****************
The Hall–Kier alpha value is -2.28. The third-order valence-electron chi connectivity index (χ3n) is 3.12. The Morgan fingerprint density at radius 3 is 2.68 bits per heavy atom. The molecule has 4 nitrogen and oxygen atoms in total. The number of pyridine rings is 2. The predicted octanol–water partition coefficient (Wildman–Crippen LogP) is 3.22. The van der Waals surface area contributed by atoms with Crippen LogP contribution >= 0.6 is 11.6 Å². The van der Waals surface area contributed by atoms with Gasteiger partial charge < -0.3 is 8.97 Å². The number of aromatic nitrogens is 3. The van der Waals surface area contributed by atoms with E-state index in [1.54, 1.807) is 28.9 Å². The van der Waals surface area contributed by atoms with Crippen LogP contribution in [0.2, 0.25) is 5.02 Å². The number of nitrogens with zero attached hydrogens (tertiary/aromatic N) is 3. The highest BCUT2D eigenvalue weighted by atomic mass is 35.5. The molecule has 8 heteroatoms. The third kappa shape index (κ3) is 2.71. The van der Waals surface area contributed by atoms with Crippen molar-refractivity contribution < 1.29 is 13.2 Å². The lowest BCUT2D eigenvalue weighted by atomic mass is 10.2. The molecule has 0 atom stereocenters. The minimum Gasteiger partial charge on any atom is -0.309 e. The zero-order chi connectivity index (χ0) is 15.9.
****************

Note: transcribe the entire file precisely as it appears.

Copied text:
The Hall–Kier alpha value is -2.28. The third-order valence-electron chi connectivity index (χ3n) is 3.12. The Morgan fingerprint density at radius 3 is 2.68 bits per heavy atom. The molecule has 4 nitrogen and oxygen atoms in total. The number of pyridine rings is 2. The predicted octanol–water partition coefficient (Wildman–Crippen LogP) is 3.22. The van der Waals surface area contributed by atoms with Crippen LogP contribution >= 0.6 is 11.6 Å². The van der Waals surface area contributed by atoms with Gasteiger partial charge < -0.3 is 8.97 Å². The number of aromatic nitrogens is 3. The van der Waals surface area contributed by atoms with E-state index in [1.54, 1.807) is 28.9 Å². The van der Waals surface area contributed by atoms with Crippen LogP contribution in [0.2, 0.25) is 5.02 Å². The number of nitrogens with zero attached hydrogens (tertiary/aromatic N) is 3. The highest BCUT2D eigenvalue weighted by atomic mass is 35.5. The molecule has 8 heteroatoms. The third kappa shape index (κ3) is 2.71. The van der Waals surface area contributed by atoms with Crippen molar-refractivity contribution < 1.29 is 13.2 Å². The lowest BCUT2D eigenvalue weighted by atomic mass is 10.2. The molecule has 0 atom stereocenters. The minimum Gasteiger partial charge on any atom is -0.309 e. The zero-order chi connectivity index (χ0) is 15.9.